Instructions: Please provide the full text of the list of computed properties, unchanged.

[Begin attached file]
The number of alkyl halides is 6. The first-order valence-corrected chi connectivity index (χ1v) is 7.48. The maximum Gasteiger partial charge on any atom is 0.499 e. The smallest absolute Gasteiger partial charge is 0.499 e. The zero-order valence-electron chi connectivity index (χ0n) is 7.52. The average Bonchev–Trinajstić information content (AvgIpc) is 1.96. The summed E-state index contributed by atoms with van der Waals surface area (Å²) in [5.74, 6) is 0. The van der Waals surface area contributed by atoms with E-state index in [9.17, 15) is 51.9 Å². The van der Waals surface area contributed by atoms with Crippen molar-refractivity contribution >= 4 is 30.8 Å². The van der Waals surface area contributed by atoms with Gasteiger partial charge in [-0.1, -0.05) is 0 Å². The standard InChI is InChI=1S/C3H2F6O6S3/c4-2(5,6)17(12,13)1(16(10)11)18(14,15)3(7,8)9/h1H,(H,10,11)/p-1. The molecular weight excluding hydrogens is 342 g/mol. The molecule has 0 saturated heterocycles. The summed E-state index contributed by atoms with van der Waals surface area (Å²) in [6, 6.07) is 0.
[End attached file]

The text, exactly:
The number of alkyl halides is 6. The first-order valence-corrected chi connectivity index (χ1v) is 7.48. The maximum Gasteiger partial charge on any atom is 0.499 e. The smallest absolute Gasteiger partial charge is 0.499 e. The zero-order valence-electron chi connectivity index (χ0n) is 7.52. The average Bonchev–Trinajstić information content (AvgIpc) is 1.96. The summed E-state index contributed by atoms with van der Waals surface area (Å²) in [5.74, 6) is 0. The van der Waals surface area contributed by atoms with E-state index in [9.17, 15) is 51.9 Å². The van der Waals surface area contributed by atoms with Crippen molar-refractivity contribution >= 4 is 30.8 Å². The van der Waals surface area contributed by atoms with Gasteiger partial charge in [-0.1, -0.05) is 0 Å². The standard InChI is InChI=1S/C3H2F6O6S3/c4-2(5,6)17(12,13)1(16(10)11)18(14,15)3(7,8)9/h1H,(H,10,11)/p-1. The molecular weight excluding hydrogens is 342 g/mol. The molecule has 0 saturated heterocycles. The summed E-state index contributed by atoms with van der Waals surface area (Å²) in [6, 6.07) is 0.